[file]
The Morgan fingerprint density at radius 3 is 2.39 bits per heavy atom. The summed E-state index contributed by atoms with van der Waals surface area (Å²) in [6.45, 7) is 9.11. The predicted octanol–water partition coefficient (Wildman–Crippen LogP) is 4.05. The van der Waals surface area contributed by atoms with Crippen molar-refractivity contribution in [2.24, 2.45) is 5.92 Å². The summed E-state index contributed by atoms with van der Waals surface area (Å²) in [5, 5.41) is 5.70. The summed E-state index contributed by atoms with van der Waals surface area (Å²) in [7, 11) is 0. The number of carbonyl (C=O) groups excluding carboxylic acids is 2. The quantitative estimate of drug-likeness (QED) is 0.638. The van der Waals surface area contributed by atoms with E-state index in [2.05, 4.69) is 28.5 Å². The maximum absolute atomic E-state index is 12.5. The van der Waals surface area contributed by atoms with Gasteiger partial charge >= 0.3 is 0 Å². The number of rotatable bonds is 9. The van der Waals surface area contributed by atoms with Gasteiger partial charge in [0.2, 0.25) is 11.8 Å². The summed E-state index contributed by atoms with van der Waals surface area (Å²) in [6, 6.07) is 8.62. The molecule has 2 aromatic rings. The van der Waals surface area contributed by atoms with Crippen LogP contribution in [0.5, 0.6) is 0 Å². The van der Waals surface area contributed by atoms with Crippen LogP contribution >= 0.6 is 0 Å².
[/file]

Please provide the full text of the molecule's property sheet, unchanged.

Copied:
The Morgan fingerprint density at radius 3 is 2.39 bits per heavy atom. The summed E-state index contributed by atoms with van der Waals surface area (Å²) in [6.45, 7) is 9.11. The predicted octanol–water partition coefficient (Wildman–Crippen LogP) is 4.05. The van der Waals surface area contributed by atoms with Crippen molar-refractivity contribution in [2.24, 2.45) is 5.92 Å². The summed E-state index contributed by atoms with van der Waals surface area (Å²) in [5, 5.41) is 5.70. The summed E-state index contributed by atoms with van der Waals surface area (Å²) in [7, 11) is 0. The number of carbonyl (C=O) groups excluding carboxylic acids is 2. The quantitative estimate of drug-likeness (QED) is 0.638. The van der Waals surface area contributed by atoms with E-state index in [2.05, 4.69) is 28.5 Å². The maximum absolute atomic E-state index is 12.5. The van der Waals surface area contributed by atoms with Gasteiger partial charge >= 0.3 is 0 Å². The number of rotatable bonds is 9. The van der Waals surface area contributed by atoms with Gasteiger partial charge in [0.2, 0.25) is 11.8 Å². The summed E-state index contributed by atoms with van der Waals surface area (Å²) in [6, 6.07) is 8.62. The molecule has 2 aromatic rings. The van der Waals surface area contributed by atoms with Crippen LogP contribution in [0.5, 0.6) is 0 Å². The van der Waals surface area contributed by atoms with Crippen LogP contribution >= 0.6 is 0 Å².